Politics & Policy

Pelosi’s Omni-Defeat

The Democratic legislative rout.

“They like this war,” House Speaker Nancy Pelosi said of Republicans last week. “They want this war to continue…Republicans have made it very clear that this is just not George Bush’s war, this is the war of the Republicans in Congress.”

These were certainly un-collegial words, coming from the most powerful Democrat in Congress. But you must excuse the Speaker if she is impolitic at times — she is under an awful lot of pressure at the moment.

After a full year of partisan rancor and insubstantial political votes taken on the House floor, her Congress is crashing on several important deadlines this week as members prepare to leave for Christmas. And Pelosi is about to be owned by the Republican minority.

That’s right: By the end of this week, she will likely have lost five major legislative battles, almost simultaneously.

1) The first and biggest Republican victory comes in the form of the omnibus spending bill, which funds nearly every government agency. Not only does the bill, which was handed down yesterday morning, match President Bush’s funding levels, but it also contains none of the so-called “policy-riders” that Republicans had most feared, such as the abolition of the government’s Mexico City policy and even an expected expansion of union-backed “prevailing wage” rules. Democrats had no choice — they simply ran out of time, mostly because they thought it to their advantage to run down the clock (on this and the issues that follow). The best they seem to have come up with is a cut in abstinence education funding and money for needle exchanges in the District of Columbia. They are even patting themselves on the back for keeping out certain Republican provisions (English in the workplace), as though they were in the minority.

Conservatives have complained loudly (and rightly) that the bill is something of a “Christmas Tree,” containing more than 9,000 earmarked pork projects and $11 billion in so-called “emergency funding” (actually a widely used accounting gimmick to make the final number appear closer to the president’s request). The bill has other defects as well, yet Republicans are amazed at what they have gotten. They can’t believe it, and they are making heroic (if unsuccessful) efforts not to crow too loudly before it passes. This summer, Republicans could not have imagined negotiating Democrats down to this funding level — $933 billion in regular discretionary spending, right at the level of President Bush’s request.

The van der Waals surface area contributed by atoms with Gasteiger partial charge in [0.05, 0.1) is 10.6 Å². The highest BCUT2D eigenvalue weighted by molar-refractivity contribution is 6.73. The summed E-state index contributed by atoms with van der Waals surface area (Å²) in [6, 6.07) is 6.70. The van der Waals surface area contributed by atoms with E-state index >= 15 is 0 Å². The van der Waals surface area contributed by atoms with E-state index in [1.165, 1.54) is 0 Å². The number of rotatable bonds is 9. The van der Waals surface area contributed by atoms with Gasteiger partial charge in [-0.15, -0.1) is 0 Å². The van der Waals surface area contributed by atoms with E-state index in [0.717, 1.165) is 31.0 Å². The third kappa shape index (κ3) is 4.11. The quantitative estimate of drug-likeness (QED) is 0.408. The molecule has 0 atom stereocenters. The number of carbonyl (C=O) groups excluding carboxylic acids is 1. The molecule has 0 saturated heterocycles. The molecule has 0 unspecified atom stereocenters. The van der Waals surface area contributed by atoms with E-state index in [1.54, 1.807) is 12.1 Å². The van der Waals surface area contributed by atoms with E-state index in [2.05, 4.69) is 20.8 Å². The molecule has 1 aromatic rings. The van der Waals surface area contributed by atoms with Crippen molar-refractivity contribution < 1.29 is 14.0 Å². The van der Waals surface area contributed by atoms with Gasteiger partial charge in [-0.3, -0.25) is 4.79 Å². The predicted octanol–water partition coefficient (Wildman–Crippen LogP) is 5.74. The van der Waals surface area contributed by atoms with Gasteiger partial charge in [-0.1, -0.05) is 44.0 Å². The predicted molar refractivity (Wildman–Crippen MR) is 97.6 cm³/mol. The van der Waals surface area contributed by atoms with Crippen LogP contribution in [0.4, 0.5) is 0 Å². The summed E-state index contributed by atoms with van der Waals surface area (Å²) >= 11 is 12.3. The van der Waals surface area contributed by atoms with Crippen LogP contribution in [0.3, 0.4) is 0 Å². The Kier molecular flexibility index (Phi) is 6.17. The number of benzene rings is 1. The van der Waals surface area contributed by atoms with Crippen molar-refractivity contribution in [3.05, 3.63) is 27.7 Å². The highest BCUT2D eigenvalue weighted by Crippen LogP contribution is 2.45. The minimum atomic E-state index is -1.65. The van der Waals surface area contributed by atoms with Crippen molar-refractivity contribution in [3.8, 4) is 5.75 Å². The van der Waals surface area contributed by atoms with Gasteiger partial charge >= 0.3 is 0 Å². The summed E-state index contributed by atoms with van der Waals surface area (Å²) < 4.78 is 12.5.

“It’s probably better than anything we would have passed, if we were still the majority,” one conservative Republican Senate staffer remarked sardonically on Monday. He was not the only Republican I could find to make this admission.

2) The omnibus itself represents a major Republican victory, but that’s not all. The bill currently includes only funding for the Afghanistan war, but by the time it passes it will include full and unconditional Iraq supplemental funding, ending yet another legislative crisis in the Republicans’ favor. The Iraq money will be added by amendment in the Senate. This portion of the amended bill will then pass the House largely on Republican votes.

In essence, Democrats are capitulating on the Iraq question for a second time this year, after being elected with a clear mandate to hasten the unpopular war’s end — a bitter double-defeat that comes after dozens of symbolic votes on the war. And Democratic House members will be voting (probably today) to start a process that they know will continue the war funding — voting for it before voting against it. It will enrage the Left and, oddly, make President Bush — who has never understood, negotiated with, nor cooperated well with even Republican congresses — appear to be some kind of legislative mastermind.

3) On the Alternative Minimum Tax, Democrats have already lost this one through inaction. They are damned if they do and damned if they don’t. Senate Democrats, who already agreed to fixing this broken portion of the tax code on Republicans’ terms (without raising taxes to compensate), are watching impatiently as their House colleagues refuse to acknowledge that they lost this issue weeks ago. Senate Majority Leader Harry Reid (D., Nev.) will adjourn the Senate, leaving Pelosi alone with the undesirable “take-it-or-leave-it” choice of fixing the AMT on Republicans’ terms — with no tax hike — or else passing nothing and causing 25 million American households to overpay on their taxes next spring by an average $2,000.

This latter option has always been viewed as politically unpalatable, and it will cost Democrats dearly if they do nothing. Even if they pass the Republican bill, they will have brought the issue past a key deadline that guarantees late tax refunds for millions of Americans, sure to become a political issue next year.